Showing posts with label combine like terms. Show all posts
Showing posts with label combine like terms. Show all posts

Solving Linear Equations: Part II

In this section we will solve more complicated linear equations.

If you can, combine same side like terms first then opposite side like terms using the techniques that we have learned in part I. Caution: A common error is to add or subtract a term on the same side of the equal sign.  Only use the opposite operation on opposite sides of the equal sign.

Not all equations work out to have a single solution.  Some have infinitely many solutions such as x = x.  Here any number the we chose for x will produce a true statement.  Also, some equations have no solution such as x + 1 = x.

   Contradiction – An equation that will always be false has no solution.
   Identity – An equation that will always be true has any real number, R, as a solution.
It is quite common to encounter linear equations that require us to distribute before combining like terms.

Literal equations are difficult for many people because there will be more than one variable.  Just remember that the letters are place holders for some number, so the steps for solving are the same.  Isolate the variable that it asks us to solve for.

Word Problem: The internet connection at the hotel costs $5.00 to log on and $0.20 a minute to access.  If Joe's total bill came to $18.00 then how many minutes did Joe spend on the internet? (Set up an algebraic equation and solve it)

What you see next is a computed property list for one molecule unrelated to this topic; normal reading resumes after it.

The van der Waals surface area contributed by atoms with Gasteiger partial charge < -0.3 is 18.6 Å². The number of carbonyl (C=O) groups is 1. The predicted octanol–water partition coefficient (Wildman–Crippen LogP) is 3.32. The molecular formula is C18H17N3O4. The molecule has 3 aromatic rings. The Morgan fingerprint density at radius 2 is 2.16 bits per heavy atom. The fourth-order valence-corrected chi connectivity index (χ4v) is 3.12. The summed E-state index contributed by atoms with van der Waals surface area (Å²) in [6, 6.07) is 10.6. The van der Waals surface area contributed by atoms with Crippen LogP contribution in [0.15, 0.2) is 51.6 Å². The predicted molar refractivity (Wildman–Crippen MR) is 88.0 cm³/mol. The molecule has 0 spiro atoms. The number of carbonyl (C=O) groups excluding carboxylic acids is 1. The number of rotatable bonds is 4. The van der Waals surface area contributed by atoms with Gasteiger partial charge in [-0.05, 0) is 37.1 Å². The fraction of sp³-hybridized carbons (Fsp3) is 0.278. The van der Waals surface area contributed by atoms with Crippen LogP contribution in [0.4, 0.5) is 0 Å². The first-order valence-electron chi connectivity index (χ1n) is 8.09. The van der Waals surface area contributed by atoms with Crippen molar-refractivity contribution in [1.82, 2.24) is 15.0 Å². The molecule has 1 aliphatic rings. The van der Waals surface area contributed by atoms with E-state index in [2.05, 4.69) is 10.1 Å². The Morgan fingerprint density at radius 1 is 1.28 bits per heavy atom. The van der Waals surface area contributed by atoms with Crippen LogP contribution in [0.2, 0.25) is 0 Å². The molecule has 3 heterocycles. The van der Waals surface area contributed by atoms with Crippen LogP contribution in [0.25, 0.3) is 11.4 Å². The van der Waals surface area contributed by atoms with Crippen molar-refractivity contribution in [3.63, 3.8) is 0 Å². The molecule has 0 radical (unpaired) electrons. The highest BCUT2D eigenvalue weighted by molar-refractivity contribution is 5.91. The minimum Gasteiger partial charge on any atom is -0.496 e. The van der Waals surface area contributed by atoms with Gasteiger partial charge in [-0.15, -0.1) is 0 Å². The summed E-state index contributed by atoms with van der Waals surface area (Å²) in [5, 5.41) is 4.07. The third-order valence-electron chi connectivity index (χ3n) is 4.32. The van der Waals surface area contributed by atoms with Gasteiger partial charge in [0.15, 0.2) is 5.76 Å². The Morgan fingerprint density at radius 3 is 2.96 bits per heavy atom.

Video Examples on YouTube:

Multiplying Polynomials

The distributive property and the product rule for exponents are the keys to multiplication of polynomials.

Remember the product rule,
It says that when we multiply two numbers with the same base we must add the exponents.

Monomial x Polynomial
A common mistake is to distribute when working with multiplication. The distributive property only applies when addition or subtraction separates the terms.
Binomial x Polynomial: Use the distributive property to multiply polynomials by binomials.
We can save a step by distributing each term in the binomial individually. Sometimes this technique is referred to as the FOIL method. (FOIL – Multiply the First, Outer, Inner and then Last terms together.)

When combining like terms, be sure that the variable parts are exactly the same. Go slow and work in an organized fashion because it is easy to make an error when many terms are involved.
It is good practice to recheck your distributive step.
Trinomial x Polynomial
The following problem is one that we will have to be able to do before moving on to the next algebra course. These are tedious, time consuming, and often worked incorrectly. Use caution, take your time and work slowly.
Function notation for multiplication looks like
Given the functions f and g find (f g)(x).
The following special products will simplify things if we memorize them.
This special product is often called difference of squares. Notice that the middle terms cancel because one term will always be positive and the other will be negative.
We may use these formulas as templates when multiplying binomials. It is a good idea to memorize them.

Video Examples on YouTube: